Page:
Posts Taged title-ii

The Value of Diversity

When all voices weigh in on a subject, offering their varying points of view from their unique perspectives, the end result is more powerful.  And I’m not just talking about getting a chance to speak – it’s just as important to listen, really listen, to the other side, and to be mindful of their words.
That’s why I think the FCC should carefully read one particular letter they received, the one signed by the Communications Workers of America, the Minority Media and Telecom Council, the Sierra Club, the NAACP, the International Brotherhood of Electrical Workers, the League of United Latin American Citizens, and the National Urban League.   That’s a broad range of voices, representing a broad range of people.
I can’t imagine too many issues where you could get this diverse group – representing tens of millions of members – to sign the same letter, but they are all concerned about the FCC’s proposed Title II regulations.  I recently wrote a piece about the current proposal being pondered by the FCC on the Huffington Post, you can read it here. While some like to say that only a few large companies are against their proposals, this letter clearly shows that is not true.  The CWA and IBEW, for instance, are champions for creating and protecting jobs – and they are deeply concerned that the FCC is putting jobs at risk, something we definitely do not need in a down economy.
You can find the letter, here: <>

I know the FCC is getting a lot of letters right now. But I hope they put this one  at the top of their stack.

The “Real” Reality Check

I came across an article today that was written by Harold Ford Jr. in response to an earlier article he published on the Huffington post ( about his thoughts on the FCC’s attempts at reclassifying broadband service as a means of regulating it.

Of course, when I went to the original article the list of comments were a mile long, and people from Free Press were calling the former Congressman a puppet and fueling the fire for others to attack his credibility and ability to think for himself.

My first question is, does this type of character bashing really help to educate the people about the issues at hand? Does it in any way advance the conversation towards solutions that will actually work? The answer is NO! It just continues to derail the conversation about Internet regulation into senseless bickering.

Really Free Press, what is it that you do? You have yet to give a clear definition of Net Neutrality. You claim to be advocates for free speech but you are hypocritical in even that stance when it comes to your own events. P.S. I’m still waiting for a response as to why my comments, and other voices of opposition, are consistently filtered out of any “dialogue” you guys initiate about Internet regulation.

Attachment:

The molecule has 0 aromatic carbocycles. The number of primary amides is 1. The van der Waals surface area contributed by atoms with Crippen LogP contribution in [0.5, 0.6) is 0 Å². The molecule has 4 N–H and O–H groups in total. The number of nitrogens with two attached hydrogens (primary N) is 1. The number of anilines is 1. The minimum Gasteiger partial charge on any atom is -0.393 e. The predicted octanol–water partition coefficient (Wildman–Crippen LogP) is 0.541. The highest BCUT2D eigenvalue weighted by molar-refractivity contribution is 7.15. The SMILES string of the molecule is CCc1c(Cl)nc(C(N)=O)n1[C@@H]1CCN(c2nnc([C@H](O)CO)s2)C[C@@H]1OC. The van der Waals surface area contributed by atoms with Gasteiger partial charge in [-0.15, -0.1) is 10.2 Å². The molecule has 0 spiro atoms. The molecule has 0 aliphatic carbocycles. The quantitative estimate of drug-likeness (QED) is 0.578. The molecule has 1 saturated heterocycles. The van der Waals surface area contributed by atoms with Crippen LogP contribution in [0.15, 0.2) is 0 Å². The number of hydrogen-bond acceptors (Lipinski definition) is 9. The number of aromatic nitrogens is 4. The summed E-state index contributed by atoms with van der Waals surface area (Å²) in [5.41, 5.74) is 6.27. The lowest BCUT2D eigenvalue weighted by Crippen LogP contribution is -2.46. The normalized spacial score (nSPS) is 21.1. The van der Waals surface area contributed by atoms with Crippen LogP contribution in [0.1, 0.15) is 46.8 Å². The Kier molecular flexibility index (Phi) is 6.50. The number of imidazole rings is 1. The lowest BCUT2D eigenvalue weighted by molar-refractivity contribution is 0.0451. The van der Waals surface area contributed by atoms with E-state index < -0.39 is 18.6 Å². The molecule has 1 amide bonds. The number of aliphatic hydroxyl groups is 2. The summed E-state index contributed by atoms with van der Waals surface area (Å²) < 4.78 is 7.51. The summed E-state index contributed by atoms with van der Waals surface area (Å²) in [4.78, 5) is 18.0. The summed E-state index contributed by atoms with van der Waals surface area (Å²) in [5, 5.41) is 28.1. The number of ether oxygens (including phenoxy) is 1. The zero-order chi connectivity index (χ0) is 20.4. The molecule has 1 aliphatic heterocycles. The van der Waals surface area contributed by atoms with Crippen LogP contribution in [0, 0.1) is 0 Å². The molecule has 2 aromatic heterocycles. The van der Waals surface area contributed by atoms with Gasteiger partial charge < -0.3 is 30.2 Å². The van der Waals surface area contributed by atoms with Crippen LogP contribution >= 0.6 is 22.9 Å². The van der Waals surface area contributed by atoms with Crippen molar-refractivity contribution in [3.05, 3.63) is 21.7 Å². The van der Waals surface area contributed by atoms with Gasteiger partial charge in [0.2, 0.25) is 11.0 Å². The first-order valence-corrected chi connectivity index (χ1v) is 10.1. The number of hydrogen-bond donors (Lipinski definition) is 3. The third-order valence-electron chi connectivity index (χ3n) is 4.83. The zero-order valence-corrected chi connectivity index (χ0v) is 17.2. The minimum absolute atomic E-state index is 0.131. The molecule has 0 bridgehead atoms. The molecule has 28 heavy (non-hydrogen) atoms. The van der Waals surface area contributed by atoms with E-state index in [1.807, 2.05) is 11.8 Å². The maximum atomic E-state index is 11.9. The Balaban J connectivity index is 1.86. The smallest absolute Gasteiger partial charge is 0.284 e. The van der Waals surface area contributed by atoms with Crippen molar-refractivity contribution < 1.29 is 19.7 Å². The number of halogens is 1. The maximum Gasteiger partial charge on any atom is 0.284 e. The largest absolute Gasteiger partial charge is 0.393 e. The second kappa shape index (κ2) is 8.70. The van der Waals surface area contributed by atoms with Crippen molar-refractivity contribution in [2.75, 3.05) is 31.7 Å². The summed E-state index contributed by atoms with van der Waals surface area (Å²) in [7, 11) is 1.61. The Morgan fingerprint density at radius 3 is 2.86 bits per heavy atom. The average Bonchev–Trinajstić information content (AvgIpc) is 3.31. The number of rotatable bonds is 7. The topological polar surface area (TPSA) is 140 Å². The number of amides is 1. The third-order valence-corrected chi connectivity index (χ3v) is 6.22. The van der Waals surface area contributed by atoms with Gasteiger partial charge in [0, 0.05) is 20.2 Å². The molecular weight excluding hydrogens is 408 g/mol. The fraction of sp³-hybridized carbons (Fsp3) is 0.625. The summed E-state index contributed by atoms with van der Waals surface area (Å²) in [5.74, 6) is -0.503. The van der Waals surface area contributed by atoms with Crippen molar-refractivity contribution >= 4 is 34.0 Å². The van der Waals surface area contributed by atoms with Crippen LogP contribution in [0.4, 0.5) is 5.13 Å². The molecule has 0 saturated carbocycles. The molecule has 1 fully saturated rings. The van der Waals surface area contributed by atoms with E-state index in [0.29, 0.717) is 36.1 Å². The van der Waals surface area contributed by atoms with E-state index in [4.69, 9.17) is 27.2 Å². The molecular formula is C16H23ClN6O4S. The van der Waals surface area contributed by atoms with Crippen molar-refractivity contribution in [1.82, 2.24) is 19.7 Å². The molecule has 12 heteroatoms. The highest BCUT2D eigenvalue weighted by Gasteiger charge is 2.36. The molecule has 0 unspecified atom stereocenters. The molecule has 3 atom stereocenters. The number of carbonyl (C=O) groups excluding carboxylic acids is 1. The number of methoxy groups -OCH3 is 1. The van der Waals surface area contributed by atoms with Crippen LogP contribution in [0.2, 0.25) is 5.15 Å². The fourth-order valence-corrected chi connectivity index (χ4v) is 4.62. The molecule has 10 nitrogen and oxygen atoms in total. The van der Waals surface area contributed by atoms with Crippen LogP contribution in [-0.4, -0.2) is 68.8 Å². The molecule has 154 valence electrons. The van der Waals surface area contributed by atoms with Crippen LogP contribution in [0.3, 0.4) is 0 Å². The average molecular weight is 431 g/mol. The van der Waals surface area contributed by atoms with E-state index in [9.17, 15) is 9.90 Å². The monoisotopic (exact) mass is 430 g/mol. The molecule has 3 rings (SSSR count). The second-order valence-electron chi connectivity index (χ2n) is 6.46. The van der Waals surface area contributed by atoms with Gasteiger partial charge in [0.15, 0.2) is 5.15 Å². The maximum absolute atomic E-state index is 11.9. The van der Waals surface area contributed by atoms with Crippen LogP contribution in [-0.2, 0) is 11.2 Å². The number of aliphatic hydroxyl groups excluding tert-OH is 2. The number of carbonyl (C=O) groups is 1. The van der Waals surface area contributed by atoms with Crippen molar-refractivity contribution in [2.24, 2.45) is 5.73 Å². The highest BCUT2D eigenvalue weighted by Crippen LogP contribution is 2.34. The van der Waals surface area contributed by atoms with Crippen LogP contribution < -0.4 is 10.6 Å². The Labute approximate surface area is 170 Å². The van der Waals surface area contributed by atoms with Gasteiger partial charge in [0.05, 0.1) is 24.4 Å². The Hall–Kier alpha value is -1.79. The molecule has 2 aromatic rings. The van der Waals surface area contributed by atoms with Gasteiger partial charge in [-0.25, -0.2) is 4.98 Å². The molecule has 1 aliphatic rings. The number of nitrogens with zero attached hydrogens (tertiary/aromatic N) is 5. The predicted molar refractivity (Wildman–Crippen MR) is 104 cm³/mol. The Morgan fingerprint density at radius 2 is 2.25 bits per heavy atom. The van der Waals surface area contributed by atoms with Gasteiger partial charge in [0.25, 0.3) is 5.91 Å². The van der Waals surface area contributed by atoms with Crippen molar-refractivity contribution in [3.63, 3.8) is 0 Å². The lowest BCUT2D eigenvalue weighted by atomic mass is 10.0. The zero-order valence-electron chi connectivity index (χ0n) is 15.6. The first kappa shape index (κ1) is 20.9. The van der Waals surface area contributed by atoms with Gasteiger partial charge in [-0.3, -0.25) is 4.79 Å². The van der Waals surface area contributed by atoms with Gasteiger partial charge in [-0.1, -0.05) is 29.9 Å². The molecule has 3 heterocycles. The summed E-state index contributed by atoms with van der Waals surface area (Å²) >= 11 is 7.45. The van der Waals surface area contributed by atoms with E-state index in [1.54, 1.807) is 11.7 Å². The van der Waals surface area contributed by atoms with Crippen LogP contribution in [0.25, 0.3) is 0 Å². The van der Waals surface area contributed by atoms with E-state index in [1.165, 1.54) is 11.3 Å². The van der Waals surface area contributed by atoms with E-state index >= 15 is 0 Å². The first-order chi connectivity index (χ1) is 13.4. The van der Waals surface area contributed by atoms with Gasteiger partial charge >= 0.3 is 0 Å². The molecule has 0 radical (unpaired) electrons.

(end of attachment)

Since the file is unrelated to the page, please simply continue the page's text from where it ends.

The “Real” reality is that while groups like this draw more and more people into useless bickering that is more about “political” posturing than anything else, the Internet can and must continue moving forward. New technologies are being created, like HTML5, new devices are being launched and new companies are being created that are focused on bringing these products to the masses; all under the Internet’s current structure.

While some people sell hypothetical scenarios to cause anxiety, real people are getting things done. The “Real” reality is that there are people out there who need to be educated about the benefits of internet adoption now and not be confused by “what ifs” before they have a chance to get online.

The “real” reality is that the government can’t keep up with this innovation and should focus on adoption and education to bring more people to table.

The “real” reality is that unless they are willing to be a constructive part of the movement to get all Americans online, Free Press should get out of the way so that “real” solutions can take shape.


Bipartisanship is not a word you hear much anymore, and you see it in action even less.  But it was alive and well at the Michigan House of Representatives when it passed a resolution asking the FCC not to reclassify broadband as a Title II service.   Republicans and Democrats alike are justifiably concerned that the FCC’s proposals to regulate the Internet will slow investment in Michigan’s Internet broadband infrastructure and jeopardize future job growth.”

Citizens in Detroit–FCC-regulations-would-hurt-Internet and all over Michigan know something about what happens to our communities – and to our families — when fewer and fewer people find reasons to invest where they work and live.  The folks in Michigan understand that Internet regulations could serve as a disincentive to the continued investment in their communities by high-speed Internet service providers. Innovation and technology demands a new way of thinking, not old and outdated rules. Let’s not put those already most affected by high unemployment rates and poor economic conditions under new strain. Michigan got this right.

Maybe more states will follow its lead. I hope so.   Here’s a link to a news story about Michigan’s decision: